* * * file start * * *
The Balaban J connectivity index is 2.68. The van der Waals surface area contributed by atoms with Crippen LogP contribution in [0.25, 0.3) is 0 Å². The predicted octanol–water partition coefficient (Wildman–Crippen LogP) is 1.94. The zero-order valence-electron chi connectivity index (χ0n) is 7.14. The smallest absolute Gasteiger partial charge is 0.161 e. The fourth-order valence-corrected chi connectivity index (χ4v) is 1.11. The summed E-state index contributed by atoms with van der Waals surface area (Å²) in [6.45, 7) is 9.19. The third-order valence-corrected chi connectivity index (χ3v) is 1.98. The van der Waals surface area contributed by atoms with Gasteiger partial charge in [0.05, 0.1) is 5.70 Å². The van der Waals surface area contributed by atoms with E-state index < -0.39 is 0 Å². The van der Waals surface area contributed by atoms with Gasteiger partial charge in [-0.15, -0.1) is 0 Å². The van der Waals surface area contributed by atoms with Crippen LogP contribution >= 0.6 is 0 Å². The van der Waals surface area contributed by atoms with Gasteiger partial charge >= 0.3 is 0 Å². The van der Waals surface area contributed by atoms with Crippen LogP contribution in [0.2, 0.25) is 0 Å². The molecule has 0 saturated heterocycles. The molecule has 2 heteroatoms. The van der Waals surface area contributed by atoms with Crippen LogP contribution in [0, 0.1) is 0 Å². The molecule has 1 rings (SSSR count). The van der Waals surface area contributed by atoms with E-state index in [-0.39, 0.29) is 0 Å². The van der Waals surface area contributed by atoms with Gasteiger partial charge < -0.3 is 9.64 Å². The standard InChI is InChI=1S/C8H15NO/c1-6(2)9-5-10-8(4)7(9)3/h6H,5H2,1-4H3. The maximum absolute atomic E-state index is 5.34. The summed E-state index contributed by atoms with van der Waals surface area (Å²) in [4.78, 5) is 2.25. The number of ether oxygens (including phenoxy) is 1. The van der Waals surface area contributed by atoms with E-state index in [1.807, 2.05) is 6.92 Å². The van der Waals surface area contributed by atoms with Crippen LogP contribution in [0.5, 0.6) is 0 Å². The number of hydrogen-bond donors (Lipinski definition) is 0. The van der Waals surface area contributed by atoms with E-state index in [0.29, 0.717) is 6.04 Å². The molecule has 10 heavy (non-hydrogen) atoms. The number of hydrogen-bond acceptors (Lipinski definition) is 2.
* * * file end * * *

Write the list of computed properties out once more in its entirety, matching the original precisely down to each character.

The Balaban J connectivity index is 2.68. The van der Waals surface area contributed by atoms with Crippen LogP contribution in [0.25, 0.3) is 0 Å². The predicted octanol–water partition coefficient (Wildman–Crippen LogP) is 1.94. The zero-order valence-electron chi connectivity index (χ0n) is 7.14. The smallest absolute Gasteiger partial charge is 0.161 e. The fourth-order valence-corrected chi connectivity index (χ4v) is 1.11. The summed E-state index contributed by atoms with van der Waals surface area (Å²) in [6.45, 7) is 9.19. The third-order valence-corrected chi connectivity index (χ3v) is 1.98. The van der Waals surface area contributed by atoms with Gasteiger partial charge in [0.05, 0.1) is 5.70 Å². The van der Waals surface area contributed by atoms with E-state index < -0.39 is 0 Å². The van der Waals surface area contributed by atoms with Gasteiger partial charge in [-0.15, -0.1) is 0 Å². The van der Waals surface area contributed by atoms with Crippen LogP contribution >= 0.6 is 0 Å². The van der Waals surface area contributed by atoms with Gasteiger partial charge >= 0.3 is 0 Å². The van der Waals surface area contributed by atoms with Crippen LogP contribution in [0.2, 0.25) is 0 Å². The molecule has 0 saturated heterocycles. The molecule has 2 heteroatoms. The van der Waals surface area contributed by atoms with Crippen LogP contribution in [0, 0.1) is 0 Å². The molecule has 1 rings (SSSR count). The van der Waals surface area contributed by atoms with E-state index in [-0.39, 0.29) is 0 Å². The van der Waals surface area contributed by atoms with Gasteiger partial charge < -0.3 is 9.64 Å². The standard InChI is InChI=1S/C8H15NO/c1-6(2)9-5-10-8(4)7(9)3/h6H,5H2,1-4H3. The maximum absolute atomic E-state index is 5.34. The summed E-state index contributed by atoms with van der Waals surface area (Å²) in [4.78, 5) is 2.25. The number of ether oxygens (including phenoxy) is 1. The van der Waals surface area contributed by atoms with E-state index in [1.807, 2.05) is 6.92 Å². The van der Waals surface area contributed by atoms with Crippen LogP contribution in [0.5, 0.6) is 0 Å². The number of hydrogen-bond donors (Lipinski definition) is 0. The van der Waals surface area contributed by atoms with E-state index in [0.29, 0.717) is 6.04 Å². The molecule has 10 heavy (non-hydrogen) atoms. The number of hydrogen-bond acceptors (Lipinski definition) is 2.